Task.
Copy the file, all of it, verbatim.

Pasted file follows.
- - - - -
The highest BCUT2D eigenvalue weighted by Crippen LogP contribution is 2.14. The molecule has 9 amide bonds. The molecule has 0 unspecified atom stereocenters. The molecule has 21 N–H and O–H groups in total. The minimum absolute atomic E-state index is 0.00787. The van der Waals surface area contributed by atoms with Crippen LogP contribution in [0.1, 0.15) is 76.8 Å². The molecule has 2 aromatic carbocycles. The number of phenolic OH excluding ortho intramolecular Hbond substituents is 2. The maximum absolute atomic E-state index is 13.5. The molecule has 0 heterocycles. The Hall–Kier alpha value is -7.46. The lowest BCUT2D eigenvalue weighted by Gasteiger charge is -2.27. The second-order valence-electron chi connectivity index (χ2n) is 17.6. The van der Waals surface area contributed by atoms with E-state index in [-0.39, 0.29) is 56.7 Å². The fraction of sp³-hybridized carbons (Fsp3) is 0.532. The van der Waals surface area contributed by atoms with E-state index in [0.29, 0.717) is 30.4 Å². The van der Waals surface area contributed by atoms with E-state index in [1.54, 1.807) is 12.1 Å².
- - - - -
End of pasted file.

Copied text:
The highest BCUT2D eigenvalue weighted by Crippen LogP contribution is 2.14. The molecule has 9 amide bonds. The molecule has 0 unspecified atom stereocenters. The molecule has 21 N–H and O–H groups in total. The minimum absolute atomic E-state index is 0.00787. The van der Waals surface area contributed by atoms with Crippen LogP contribution in [0.1, 0.15) is 76.8 Å². The molecule has 2 aromatic carbocycles. The number of phenolic OH excluding ortho intramolecular Hbond substituents is 2. The maximum absolute atomic E-state index is 13.5. The molecule has 0 heterocycles. The Hall–Kier alpha value is -7.46. The lowest BCUT2D eigenvalue weighted by Gasteiger charge is -2.27. The second-order valence-electron chi connectivity index (χ2n) is 17.6. The van der Waals surface area contributed by atoms with E-state index in [-0.39, 0.29) is 56.7 Å². The fraction of sp³-hybridized carbons (Fsp3) is 0.532. The van der Waals surface area contributed by atoms with E-state index in [0.29, 0.717) is 30.4 Å². The van der Waals surface area contributed by atoms with E-state index in [1.54, 1.807) is 12.1 Å².